Hello fellow science blogger – how do you decide what to write about?
When writing a sci blog post that could be timeless, do you put a news peg in? If so where? #sciclass discussions
— Julie Gould (@JuliePCGould) April 27, 2014
This tweet by Julie Gould this morning brought the question to my mind - how do we as science bloggers decide what to write about?
This question isn't a new one for me - in fact, it's a question I'm interested in exploring for my PhD dissertation work. So I'm asking for other science bloggers to give their input.
If you are interested in being interviewed by me about this question and your science blogging practices in general, give me your contact information here!
The first problem with asking this question, though, is that science bloggers are NOT a homogeneous group. There are science journalists blogging on the side. There are scientists blogging about their research. There are scientists blogging for science outreach purposes. There are science students blogging out of passion for science, for class credit, etc. There are science communication scholars (like me) blogging about their musings in #scicomm. There are science bloggers doing capital "J" journalism, sometimes in efforts to build their portfolios as freelancers. There are science PIOs who blog for all kinds of different reasons.
But setting aside this complication for now, I'd love to hear your thoughts on the following questions:
1. How do you as a science blogger decide what to write about? Do you write about new research studies/papers that fall into your own research area? Do you write about interesting questions that catch your eye as you have conversations on social media? Do you blog mainly things that pique your interest, regardless of whether they are "newsworthy"? Do you blog to answer reader questions? To dispel myths?
Some of these are big picture questions, but more specifically, what criteria do you find yourself using when deciding whether to write on a potential story idea, or pass on it?
2. What about traditional news factors - or the attributes journalists traditionally use to determine if a story is newsworthy? Do you think you take these into account (consciously or unconsciously?) Impact? Timeliness? Prominence (featuring well-know individuals or institutions are newsworthy)? Proximity? The "bizarre"? Conflict? Currency (a topic that is current or already in the news media)? Human interest (stories that have more of an entertainment factor)?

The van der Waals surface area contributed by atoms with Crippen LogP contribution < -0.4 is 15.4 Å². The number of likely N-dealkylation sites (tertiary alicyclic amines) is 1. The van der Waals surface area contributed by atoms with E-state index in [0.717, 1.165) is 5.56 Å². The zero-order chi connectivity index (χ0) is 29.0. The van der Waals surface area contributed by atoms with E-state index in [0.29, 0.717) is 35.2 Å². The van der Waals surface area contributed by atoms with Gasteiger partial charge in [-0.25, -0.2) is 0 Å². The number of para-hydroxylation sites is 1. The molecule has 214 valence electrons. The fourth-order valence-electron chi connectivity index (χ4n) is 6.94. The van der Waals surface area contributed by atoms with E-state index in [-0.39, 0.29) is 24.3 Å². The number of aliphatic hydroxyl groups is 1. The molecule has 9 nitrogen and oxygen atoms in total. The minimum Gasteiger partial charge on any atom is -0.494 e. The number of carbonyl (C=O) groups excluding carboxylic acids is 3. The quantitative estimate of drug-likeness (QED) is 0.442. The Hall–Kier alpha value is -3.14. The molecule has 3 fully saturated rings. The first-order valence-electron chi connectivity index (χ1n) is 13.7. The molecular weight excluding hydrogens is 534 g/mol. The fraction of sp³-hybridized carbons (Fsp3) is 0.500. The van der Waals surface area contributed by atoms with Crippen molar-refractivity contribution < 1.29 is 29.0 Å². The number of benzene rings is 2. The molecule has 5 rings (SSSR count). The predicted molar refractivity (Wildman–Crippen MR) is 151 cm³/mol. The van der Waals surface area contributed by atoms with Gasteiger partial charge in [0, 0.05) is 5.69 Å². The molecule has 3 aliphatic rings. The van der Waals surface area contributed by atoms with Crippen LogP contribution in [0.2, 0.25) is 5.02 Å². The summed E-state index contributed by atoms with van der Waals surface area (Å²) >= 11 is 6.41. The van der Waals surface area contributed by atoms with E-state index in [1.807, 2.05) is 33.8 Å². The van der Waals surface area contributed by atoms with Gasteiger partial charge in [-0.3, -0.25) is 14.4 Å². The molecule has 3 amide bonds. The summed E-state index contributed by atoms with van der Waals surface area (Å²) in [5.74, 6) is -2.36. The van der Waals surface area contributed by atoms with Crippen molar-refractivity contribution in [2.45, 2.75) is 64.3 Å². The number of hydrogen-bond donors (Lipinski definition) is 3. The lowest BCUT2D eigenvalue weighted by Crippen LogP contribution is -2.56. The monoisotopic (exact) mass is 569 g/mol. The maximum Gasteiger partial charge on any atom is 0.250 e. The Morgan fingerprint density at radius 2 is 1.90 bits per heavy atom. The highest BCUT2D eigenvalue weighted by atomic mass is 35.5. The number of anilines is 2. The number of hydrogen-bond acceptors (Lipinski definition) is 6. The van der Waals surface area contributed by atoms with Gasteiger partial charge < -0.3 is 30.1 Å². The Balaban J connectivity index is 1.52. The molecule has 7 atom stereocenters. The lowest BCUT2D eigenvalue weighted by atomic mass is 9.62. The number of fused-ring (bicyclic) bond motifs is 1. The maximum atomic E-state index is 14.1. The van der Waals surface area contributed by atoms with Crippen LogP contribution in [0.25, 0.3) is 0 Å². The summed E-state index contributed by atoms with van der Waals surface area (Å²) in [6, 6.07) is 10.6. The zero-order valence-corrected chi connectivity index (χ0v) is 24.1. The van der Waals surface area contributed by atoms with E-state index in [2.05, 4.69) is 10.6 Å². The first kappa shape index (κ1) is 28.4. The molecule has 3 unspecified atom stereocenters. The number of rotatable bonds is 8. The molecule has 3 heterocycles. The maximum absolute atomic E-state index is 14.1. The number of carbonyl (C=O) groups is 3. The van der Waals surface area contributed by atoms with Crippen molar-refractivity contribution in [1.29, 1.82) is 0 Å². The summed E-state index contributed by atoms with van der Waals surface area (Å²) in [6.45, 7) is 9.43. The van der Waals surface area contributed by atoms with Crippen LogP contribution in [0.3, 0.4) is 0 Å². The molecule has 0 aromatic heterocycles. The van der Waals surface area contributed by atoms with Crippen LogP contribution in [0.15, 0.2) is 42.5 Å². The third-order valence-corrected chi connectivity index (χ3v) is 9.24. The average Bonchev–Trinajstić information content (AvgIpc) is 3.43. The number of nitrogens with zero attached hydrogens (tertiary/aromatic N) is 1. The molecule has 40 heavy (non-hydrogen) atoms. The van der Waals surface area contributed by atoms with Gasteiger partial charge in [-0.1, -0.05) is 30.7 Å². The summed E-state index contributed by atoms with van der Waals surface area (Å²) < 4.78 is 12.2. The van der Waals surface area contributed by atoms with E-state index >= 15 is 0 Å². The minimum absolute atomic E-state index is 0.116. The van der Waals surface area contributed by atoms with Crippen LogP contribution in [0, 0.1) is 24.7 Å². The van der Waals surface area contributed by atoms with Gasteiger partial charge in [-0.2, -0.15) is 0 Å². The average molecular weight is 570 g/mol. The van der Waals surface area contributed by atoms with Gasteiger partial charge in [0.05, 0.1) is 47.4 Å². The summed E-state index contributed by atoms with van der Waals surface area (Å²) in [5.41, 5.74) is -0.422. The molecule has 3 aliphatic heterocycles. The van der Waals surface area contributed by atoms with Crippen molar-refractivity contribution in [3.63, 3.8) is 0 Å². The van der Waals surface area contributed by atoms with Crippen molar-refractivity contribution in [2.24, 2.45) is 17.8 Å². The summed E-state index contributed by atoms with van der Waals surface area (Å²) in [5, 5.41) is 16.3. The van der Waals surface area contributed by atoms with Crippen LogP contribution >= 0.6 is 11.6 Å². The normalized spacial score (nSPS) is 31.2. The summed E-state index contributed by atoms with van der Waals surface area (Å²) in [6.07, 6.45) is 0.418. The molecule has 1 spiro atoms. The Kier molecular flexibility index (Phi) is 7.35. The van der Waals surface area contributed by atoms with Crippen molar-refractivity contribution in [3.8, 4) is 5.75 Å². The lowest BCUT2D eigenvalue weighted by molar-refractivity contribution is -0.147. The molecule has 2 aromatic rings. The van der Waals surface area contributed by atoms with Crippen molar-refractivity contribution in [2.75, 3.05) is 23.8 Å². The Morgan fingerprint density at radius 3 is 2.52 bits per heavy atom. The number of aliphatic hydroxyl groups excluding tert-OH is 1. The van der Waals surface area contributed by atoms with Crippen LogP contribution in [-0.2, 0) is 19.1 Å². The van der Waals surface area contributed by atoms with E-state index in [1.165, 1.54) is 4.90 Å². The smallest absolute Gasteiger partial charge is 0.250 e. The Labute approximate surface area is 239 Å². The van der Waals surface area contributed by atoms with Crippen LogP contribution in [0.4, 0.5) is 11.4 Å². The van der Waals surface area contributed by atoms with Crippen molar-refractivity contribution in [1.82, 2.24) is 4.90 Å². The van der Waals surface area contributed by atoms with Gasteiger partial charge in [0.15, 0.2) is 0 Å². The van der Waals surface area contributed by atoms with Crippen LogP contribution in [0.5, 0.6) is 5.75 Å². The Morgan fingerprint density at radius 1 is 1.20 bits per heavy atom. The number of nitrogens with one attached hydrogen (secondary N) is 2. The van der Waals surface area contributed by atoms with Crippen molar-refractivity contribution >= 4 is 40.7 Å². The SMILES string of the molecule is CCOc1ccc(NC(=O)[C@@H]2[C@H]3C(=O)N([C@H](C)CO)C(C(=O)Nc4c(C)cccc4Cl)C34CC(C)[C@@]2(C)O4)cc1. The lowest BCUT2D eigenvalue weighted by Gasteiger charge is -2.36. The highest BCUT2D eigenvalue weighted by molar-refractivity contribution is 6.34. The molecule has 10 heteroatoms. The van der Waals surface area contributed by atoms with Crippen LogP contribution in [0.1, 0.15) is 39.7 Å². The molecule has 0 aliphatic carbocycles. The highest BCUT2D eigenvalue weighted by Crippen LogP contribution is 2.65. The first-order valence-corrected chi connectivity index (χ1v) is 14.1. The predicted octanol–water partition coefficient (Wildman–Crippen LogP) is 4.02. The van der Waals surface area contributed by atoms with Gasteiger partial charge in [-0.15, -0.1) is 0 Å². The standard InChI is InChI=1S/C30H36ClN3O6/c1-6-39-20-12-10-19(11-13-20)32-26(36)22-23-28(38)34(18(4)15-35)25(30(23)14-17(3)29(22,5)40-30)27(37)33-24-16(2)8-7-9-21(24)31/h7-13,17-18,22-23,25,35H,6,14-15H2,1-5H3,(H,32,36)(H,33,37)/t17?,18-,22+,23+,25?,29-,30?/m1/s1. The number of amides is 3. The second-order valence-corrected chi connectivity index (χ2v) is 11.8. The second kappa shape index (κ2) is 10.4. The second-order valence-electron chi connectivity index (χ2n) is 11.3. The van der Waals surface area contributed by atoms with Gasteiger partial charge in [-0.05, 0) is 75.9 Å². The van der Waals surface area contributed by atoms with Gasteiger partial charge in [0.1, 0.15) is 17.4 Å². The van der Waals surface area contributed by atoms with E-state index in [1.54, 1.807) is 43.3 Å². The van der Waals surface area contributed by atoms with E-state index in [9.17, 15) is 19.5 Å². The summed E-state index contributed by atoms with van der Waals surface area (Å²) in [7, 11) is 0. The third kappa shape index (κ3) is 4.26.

3. If you DO think about traditional news factors - why? Do you include "news pegs" in your stories to help them spread via your readers on social media? (A news peg is 'an aspect or angle of a story that makes it newsworthy'). Or do you include news pegs in hopes that more traditional media outlets will pick up or share your story?
4. Are there "non traditional" news factors that you consider when deciding what to write about? Maybe the scientific impact of a given piece of science? Its relevance to current "hot areas" of science?
5. What about humor? Awe factor? "Cool" science?
6. What other criteria do you use when deciding if a given story idea or scientific discovery is worth blogging about? Another way to ask this question - what would you probably NOT blog about? What story ideas have you passed on, because you didn't think there would be much reader interest?
7. Do you blog for a community / network that encourages certain topics over others?
8. So a story idea has caught your eye, and you've decided to blog about it. Do you inject any news pegs or news values INTO the story as you write it?
9. Have you ever noticed your blogging content being picked up by a bigger (or traditional) news outlet? Have you ever been contacted as a news source because of your science blogging?
Considering the big picture, do you think it's important for science bloggers to consider traditional news factors and news pegs in the first place? Or should we be focusing on making science blogging more "timeless"?
And if you can think of any questions I'm NOT asking above, please answer them too!
Tweet to me @FromTheLabBench, or comment below!